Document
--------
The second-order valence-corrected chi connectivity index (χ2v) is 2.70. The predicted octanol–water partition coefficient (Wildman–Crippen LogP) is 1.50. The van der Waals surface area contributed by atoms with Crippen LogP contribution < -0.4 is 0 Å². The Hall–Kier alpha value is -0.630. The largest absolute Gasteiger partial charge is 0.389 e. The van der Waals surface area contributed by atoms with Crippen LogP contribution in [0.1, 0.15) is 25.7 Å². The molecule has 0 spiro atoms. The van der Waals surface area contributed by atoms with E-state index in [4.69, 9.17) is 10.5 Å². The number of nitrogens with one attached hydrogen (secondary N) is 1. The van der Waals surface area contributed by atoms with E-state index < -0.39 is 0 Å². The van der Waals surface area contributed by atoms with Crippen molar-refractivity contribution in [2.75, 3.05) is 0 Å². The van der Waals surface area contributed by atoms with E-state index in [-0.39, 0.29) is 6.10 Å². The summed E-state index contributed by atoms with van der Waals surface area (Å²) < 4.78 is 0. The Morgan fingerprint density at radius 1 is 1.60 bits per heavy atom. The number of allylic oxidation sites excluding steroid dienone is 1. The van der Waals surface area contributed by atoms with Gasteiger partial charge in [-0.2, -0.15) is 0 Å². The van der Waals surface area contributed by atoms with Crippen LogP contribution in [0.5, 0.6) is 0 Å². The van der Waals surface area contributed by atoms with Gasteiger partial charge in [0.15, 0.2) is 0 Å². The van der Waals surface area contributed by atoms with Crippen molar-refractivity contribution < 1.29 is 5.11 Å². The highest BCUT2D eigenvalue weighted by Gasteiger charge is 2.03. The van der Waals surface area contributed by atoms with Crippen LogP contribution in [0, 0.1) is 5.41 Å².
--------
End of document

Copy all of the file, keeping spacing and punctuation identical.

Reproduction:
The second-order valence-corrected chi connectivity index (χ2v) is 2.70. The predicted octanol–water partition coefficient (Wildman–Crippen LogP) is 1.50. The van der Waals surface area contributed by atoms with Crippen LogP contribution < -0.4 is 0 Å². The Hall–Kier alpha value is -0.630. The largest absolute Gasteiger partial charge is 0.389 e. The van der Waals surface area contributed by atoms with Crippen LogP contribution in [0.1, 0.15) is 25.7 Å². The molecule has 0 spiro atoms. The van der Waals surface area contributed by atoms with E-state index in [4.69, 9.17) is 10.5 Å². The number of nitrogens with one attached hydrogen (secondary N) is 1. The van der Waals surface area contributed by atoms with E-state index < -0.39 is 0 Å². The van der Waals surface area contributed by atoms with Crippen molar-refractivity contribution in [2.75, 3.05) is 0 Å². The van der Waals surface area contributed by atoms with E-state index in [-0.39, 0.29) is 6.10 Å². The summed E-state index contributed by atoms with van der Waals surface area (Å²) < 4.78 is 0. The Morgan fingerprint density at radius 1 is 1.60 bits per heavy atom. The number of allylic oxidation sites excluding steroid dienone is 1. The van der Waals surface area contributed by atoms with Gasteiger partial charge in [-0.2, -0.15) is 0 Å². The van der Waals surface area contributed by atoms with Crippen LogP contribution in [0.5, 0.6) is 0 Å². The van der Waals surface area contributed by atoms with Gasteiger partial charge in [0.15, 0.2) is 0 Å². The van der Waals surface area contributed by atoms with Crippen molar-refractivity contribution < 1.29 is 5.11 Å². The highest BCUT2D eigenvalue weighted by Gasteiger charge is 2.03. The van der Waals surface area contributed by atoms with Crippen LogP contribution in [0, 0.1) is 5.41 Å².